Child and Maternal Morbidity

Acute and chronic consequences of childhood malaria include uncomplicated febrile episodes with parasitemia, and anemia. Data from a large meta-analysis suggest that ITN use under stable transmission conditions roughly halves mild malaria episodes in children under five (Lengeler, 2001). In a nonrandomized trial of ITNs in southwestern Tanzania, treated nets conferred protective efficacy of 62 and 63 percent, respectively, on parasitemia and anemia in children under 5 (Abdulla et al., 2001). In an area of high perennial transmission in western Kenya, ITNs delayed the time to first infection in infants from 4.5 to 10.7 months (ter Kuile et al., 2003a).

Repeated malaria infection also causes anemia and morbidity in pregnant women and newborns. Four randomized controlled trials of ITNs in pregnancy have shown variable benefits in different transmission settings. In Thailand and The Gambia (areas with lower, seasonal transmission), ITNs significantly reduced malaria parasitemia and maternal anemia (Dolan et al., 1993; D’Alessandro et al., 1996); in The Gambia, they also increased birth weight (D’Alessandro et al., 1996). However, similar benefits were not seen in areas with more intense transmission (coastal Kenya and Ghana) (Shulman et al., 1998; Browne et al., 2001), raising concern that ITNs might not protect pregnant women in areas with a very high EIR. This concern was allayed by the most recent findings.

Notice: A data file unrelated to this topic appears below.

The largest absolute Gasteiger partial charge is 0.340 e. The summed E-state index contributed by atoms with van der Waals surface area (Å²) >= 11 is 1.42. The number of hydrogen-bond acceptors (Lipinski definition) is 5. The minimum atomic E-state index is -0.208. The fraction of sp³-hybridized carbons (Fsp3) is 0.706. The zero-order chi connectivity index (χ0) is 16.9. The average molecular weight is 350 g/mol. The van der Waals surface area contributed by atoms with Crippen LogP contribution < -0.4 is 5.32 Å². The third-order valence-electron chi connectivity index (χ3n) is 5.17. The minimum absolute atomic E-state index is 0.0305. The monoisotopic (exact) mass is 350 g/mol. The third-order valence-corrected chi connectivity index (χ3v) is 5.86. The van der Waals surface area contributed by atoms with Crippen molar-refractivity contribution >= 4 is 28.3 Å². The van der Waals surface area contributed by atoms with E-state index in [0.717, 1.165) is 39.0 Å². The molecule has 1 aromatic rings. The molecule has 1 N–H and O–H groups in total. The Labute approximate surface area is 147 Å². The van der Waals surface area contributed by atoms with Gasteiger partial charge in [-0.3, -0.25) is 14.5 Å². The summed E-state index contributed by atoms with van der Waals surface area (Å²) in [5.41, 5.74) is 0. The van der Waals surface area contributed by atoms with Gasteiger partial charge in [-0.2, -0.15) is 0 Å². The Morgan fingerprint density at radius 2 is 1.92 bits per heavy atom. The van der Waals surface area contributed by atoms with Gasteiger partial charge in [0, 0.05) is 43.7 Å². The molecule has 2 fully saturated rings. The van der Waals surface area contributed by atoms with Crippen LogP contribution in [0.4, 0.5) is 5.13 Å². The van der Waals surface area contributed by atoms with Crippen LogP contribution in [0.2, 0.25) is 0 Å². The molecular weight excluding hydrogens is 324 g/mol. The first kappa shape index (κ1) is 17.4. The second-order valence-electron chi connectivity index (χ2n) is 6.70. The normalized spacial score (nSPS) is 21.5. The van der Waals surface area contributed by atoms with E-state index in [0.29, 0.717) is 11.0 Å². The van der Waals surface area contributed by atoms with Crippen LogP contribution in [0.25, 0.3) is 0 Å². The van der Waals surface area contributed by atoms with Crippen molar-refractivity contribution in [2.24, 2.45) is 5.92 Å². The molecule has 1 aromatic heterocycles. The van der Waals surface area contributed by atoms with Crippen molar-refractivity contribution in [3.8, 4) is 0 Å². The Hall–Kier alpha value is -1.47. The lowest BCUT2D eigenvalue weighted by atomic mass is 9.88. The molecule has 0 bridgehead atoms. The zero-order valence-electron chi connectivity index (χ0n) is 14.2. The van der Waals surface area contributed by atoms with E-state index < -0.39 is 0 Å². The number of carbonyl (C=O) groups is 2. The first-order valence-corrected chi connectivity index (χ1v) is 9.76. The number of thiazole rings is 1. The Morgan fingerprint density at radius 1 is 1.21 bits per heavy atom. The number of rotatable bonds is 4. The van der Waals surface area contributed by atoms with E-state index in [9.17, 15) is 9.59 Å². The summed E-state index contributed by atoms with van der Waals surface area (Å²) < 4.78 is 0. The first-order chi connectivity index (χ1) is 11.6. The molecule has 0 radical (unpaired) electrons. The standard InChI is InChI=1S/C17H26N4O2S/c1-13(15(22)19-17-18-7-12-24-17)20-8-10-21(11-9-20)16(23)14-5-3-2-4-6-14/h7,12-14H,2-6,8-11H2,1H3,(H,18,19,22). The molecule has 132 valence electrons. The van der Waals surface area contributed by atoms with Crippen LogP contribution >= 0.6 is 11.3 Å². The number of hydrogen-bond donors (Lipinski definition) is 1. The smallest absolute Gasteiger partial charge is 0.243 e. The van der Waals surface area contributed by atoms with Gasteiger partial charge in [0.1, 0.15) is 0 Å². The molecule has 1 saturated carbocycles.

In the western Kenya trial, complete data were available in nearly 3,000 pregnancies (ter Kuile et al., 2003b). Before the study began, up to one-third of all infants were born preterm, small for gestational age, or with low birth weight. ITN-using pregnant women (gravidae 1-4) experienced a 38 percent reduction in maternal parasitemia, a 47 percent reduction in malarial anemia, and a 35 percent reduction in placental malaria at the time of delivery, while their newborns demonstrated a 28 percent reduction in low birth weight.

Community and Population Effects

In addition to conferring benefits upon individual users, ITNs can protect nonusers within ITN households as well as nonusers in nearby houses. Such effects were first noted in early village-scale ITN trials in Burkina Faso (Robert and Carnevale, 1991), Tanzania (Magesa et al., 1991), Kenya (Beach et al., 1993), and Zaire (Karch et al., 1993). More recent ITN studies have confirmed community-wide reductions in vector populations (Hii et al., 1997; Binka et al., 1998; Hii et al., 2000; Howard et al., 2000; Maxwell et al., 2002). Some ITN trial data have even demonstrated spatial effects on health. In Ghana, child mortality increased by 6.7 percent for every 100 m away from an intervention compound (Binka et al., 1998),



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